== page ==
The pieces of Dale Wedig (Marquette, MI) and Randy Long (Bloomington, IN) are a beautiful contrast in the use of painted copper. Both deny the nature of the metal with paint, but Wedig teases the viewer with carefully cut lines in the paint revealing the copper. His forms read almost like wood, but the edges surprise you with the crispness of metal.
Long’s vessel forms are small yet wonderful works of architecture that display monumental height despite being less than 12 inches. This is the kind of control of scale that excites the viewer and shows one of the unique strengths of the metalsmith. The works of Robert Gehrke (Eau Claire, WI) and Beverly Penn (San Marcos, TX) also show an excellent command of scale that makes the message of these small pieces very strong.
In addition, the strong and mature vessels of Elliott Pujol (Manhattan, KS), Thomas Muir (Bowling Green, OH), Brigid O’Hanrahan (Philadelphia, PA), Robert Coogan (Smithville, TN), Claire Sanford (Bedford, MA), Sarah Perkins (Makanda, IL), Susan Ewing (Oxford, OH), Helen Shirk (La Mesa, CA), Patrice Case (Mt. Morris, NY) and Marvin Jensen (Penland, NC) added an elegance and historic continuity to the exhibition. They deserve serious consideration as the subject of an entire article.
The element of humor, especially the outrageous, that was so evident in Copper 2 seems to have been more subdued and controlled in this exhibition, but there is certainly a lot of joy in Oilcan Ballet by Lynn Whitford (Madison, WI) and a good bit of outrageous indulgence in Randall Reid’s (Bloomington, IL) Ring Containers 3 & 4 and Michael Bennett’s (DeKalb, IL) Bird Regenerator and the other two pieces in his Allusive Box Series. I was also intrigued by the trompe l’oeil candlesticks of Myra Mimlitsch Gray (Lafayette, IN) and the captivating ones of Boris Bally (Pittsburgh, PA), as well as the lively A-B-C Bowls of Jean Mandeberg (Olympia, VA). Good metalsmiths still go to extreme and almost surrealistic limits to make a statement.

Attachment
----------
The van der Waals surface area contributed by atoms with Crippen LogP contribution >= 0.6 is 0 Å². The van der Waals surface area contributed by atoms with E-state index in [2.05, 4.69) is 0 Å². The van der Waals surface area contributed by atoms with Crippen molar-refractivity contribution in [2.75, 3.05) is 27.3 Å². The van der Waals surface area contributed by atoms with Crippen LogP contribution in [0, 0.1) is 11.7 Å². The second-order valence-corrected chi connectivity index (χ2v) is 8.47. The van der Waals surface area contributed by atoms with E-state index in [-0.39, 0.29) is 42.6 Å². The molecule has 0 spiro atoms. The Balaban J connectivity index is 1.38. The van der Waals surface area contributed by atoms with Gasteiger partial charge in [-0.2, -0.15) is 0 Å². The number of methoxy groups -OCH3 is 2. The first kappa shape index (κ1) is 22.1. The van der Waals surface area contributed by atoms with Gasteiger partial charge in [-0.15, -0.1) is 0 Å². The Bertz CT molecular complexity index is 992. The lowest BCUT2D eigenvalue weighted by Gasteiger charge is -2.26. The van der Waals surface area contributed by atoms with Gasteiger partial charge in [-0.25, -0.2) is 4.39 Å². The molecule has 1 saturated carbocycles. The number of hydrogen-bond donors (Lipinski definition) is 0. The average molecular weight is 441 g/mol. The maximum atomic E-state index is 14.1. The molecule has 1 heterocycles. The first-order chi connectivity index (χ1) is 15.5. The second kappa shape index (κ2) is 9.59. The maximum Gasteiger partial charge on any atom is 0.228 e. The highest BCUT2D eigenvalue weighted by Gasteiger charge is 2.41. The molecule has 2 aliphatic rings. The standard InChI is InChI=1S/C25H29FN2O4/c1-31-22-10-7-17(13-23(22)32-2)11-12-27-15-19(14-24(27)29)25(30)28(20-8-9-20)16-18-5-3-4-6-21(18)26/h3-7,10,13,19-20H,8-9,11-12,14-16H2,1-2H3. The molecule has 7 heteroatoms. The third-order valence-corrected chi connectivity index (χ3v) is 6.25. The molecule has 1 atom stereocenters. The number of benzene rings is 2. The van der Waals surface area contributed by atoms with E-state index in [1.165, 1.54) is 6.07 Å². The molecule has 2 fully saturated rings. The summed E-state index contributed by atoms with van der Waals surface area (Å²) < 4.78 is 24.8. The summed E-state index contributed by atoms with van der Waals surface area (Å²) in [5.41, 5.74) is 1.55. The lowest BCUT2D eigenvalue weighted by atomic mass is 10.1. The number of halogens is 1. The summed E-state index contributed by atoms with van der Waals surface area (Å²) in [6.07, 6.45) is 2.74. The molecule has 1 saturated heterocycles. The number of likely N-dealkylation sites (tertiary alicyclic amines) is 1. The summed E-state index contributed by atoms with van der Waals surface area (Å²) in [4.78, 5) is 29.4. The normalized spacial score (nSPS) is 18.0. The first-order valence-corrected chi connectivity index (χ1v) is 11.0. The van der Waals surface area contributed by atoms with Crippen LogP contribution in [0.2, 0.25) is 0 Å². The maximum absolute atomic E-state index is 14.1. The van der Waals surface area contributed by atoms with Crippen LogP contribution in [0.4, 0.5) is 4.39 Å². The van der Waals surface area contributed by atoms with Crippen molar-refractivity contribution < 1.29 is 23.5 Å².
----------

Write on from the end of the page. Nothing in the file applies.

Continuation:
As an exhibition, the show speaks to the field of metalsmithing and jewelry and simultaneously is a populist show. As a populist show it has been seen and enjoyed by thousands. For many, many viewers, it has been enjoyable, unintimidating and simply marvelous.
To the field of metalsmithing, it says that the qualities of the metal itself are very seductive and that the techniques needed in making works of art in this material can override the development of concept and expressive message. It reminds us that the harmony of scale, technique and message is all-important in a work of art and that metalsmiths and jewelers have a unique responsibility to strive for and to resolve this harmony. And while Cu3 was a wonderful exhibition, the copper shows are complete; another is not needed.
What is needed now is a comprehensive biennial metals exhibition that is not competitive but rather a carefully curated selection of the best and most exciting new work that is being done both by young artists as well as by mature professionals. Ideally the exhibition should be staged by a museum, with selections from the exhibition prepared to travel in the U.S. and abroad. I commend the Old Pueblo Museum and the contributors to Cu3 for their fine work. Now let’s move forward.
A catalog for the exhibition is available through the Old Pueblo Museum, 7401 N. La Cholla Blvd., Tuscon, AZ 85741.
Robert L. Cardinale is an artist, writer and former president of the Museum of New Mexico Foundation in Santa Fe, NM.